Do you feel the idea of an album, as a piece of art that people will listen to from start to finish, has been undermined or forgotten about in the digital age?
Absolutely. But I can’t imagine a life that didn’t include getting a little stoned and listening to a great album or two, from start to finish, in one sitting. My wife and I still do that almost every night before bed. It’s one of the reasons I don’t kill myself, or other people. That experience is very precious to me. And, as above, what I feel for people who don’t possess the attention span or the desire to truly experience an album this way, is pity. I guess it’s similar to the way religious folks feel about atheists. Like, you fuckers don’t know what you’re missing!

Do you think the internet has rendered traditional concepts of copyrights obsolete, or do you think they are still relevant?
I have no idea. Like I said, I was never exactly rolling in money, doing what I do, but there has definitely been a drop-off in revenue streams for artists like me.

What is your take on the recent SOPA/ACTA controversy?
I’m of two minds about it. On the one hand, I’m glad someone is trying to regulate these things, because it would benefit me directly, and benefit my family directly, to shut down a lot of these sites where intellectual property is being so freely distributed without anyone’s consent. On the other hand, I’m skeptical whenever the federal government tries to take control of anything. The future of the internet looks a lot like television, with all the associated corporate entities controlling the information. That scares me senseless.

What would you say are the main challenges facing an up-and-coming musician/band in today’s cultural climate?
Getting noticed among the millions of other people all trying to also get their song on the fucking True Blood soundtrack or whatever. Most of the people making music right now couldn’t tell you the reason they are even doing it. I will go on record and say that 85% of the people who are writing songs shouldn’t be. They should be hiring guys like me, and Richard Buckner, and Simon Joyner, and Tim Bracy, and Jerry from Black Swans…people who know how to write, and then the rest of these bands can stick to what they know – playing guitars, and preening, or whatever. I’m happy to leave the interviewing and the photo shoots and the autographing of records to someone else and just do the one thing I’m slightly good at. I’d be very happy to be the JD Souther of indie rock. Or the Desmond Child. Take your pick.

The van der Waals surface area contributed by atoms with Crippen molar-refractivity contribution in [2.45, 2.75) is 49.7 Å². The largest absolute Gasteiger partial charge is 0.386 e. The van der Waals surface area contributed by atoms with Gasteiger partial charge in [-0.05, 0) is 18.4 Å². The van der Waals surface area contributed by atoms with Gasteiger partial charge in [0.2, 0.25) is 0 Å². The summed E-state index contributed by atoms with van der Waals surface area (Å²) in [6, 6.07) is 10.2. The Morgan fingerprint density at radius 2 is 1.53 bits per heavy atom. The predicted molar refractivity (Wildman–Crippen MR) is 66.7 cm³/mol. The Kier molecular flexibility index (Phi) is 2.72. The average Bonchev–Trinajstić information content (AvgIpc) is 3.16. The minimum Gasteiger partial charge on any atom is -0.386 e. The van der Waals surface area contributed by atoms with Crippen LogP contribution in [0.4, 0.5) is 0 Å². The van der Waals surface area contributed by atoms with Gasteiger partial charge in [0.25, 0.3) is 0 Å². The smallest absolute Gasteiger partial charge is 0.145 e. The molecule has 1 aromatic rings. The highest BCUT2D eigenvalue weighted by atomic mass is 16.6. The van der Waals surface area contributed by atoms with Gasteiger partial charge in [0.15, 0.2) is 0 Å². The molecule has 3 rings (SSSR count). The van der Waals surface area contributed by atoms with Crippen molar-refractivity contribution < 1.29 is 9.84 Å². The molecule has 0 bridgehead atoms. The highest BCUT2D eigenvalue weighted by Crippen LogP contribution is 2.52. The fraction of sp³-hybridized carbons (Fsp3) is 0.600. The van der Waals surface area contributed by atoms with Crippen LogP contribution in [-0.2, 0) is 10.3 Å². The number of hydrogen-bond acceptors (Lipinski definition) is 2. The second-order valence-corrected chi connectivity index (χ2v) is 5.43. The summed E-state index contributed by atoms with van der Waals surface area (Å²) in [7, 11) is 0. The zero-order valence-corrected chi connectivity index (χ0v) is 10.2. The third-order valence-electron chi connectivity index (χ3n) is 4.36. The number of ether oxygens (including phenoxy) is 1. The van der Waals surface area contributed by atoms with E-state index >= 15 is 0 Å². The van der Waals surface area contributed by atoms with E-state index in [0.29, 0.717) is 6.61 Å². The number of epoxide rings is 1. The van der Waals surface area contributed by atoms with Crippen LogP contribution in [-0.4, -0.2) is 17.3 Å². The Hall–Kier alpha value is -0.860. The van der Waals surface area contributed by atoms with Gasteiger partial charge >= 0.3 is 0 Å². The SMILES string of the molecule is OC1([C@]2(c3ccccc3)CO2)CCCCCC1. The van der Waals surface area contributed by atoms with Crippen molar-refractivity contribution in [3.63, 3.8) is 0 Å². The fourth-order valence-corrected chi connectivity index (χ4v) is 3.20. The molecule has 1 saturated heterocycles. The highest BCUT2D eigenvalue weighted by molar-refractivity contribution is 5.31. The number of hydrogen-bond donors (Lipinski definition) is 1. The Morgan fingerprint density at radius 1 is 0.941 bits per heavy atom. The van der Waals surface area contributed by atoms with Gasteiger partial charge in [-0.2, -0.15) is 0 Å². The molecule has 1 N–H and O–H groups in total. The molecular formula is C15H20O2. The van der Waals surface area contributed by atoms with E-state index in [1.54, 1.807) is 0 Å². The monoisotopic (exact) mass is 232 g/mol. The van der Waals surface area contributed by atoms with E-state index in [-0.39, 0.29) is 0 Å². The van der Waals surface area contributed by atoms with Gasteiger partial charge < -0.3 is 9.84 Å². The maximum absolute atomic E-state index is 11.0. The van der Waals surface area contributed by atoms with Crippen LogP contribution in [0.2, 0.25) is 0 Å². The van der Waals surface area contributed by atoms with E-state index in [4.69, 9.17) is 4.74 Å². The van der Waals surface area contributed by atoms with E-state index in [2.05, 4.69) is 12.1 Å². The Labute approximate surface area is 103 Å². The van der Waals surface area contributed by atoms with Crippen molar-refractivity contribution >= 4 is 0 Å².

Finally, what does the future hold for Wooden Wand?
Thanks for asking! I have a new album, Blood Oaths Of The New Blues, coming out on Fire Records in October. I’m really excited about it, I do believe it is the defining Wooden Wand record. Until then, just more touring, and more selling shit on eBay to keep the bills paid!

For more information about Wooden Wand, you can visit their official website and Facebook page, and don’t forget to check out the short article James recently contributed to the M3 site.


About M3 Event

The music industry is rapidly changing. The internet has enabled widespread piracy, as well as a variety of new business and distribution models. We want to offer an engaged audience in and around the Euregion an opportunity to develop a coherent and detailed picture of the future of music distribution. On the 31st of May 2012 a music conference in Maastricht, consisting of oppositional debates, creative workshops and lectures, will provoke opportunities for intellectual stimulation, debate, as well as networking. We hope to utilise the skills and ideas of some of most forward thinking minds and operators in the industry in order to highlight some promising new ideas and areas which can be improved upon.

One comment

  1. Pingback: Wooden Wand – ‘Pirate’s Tale’ « M3 Event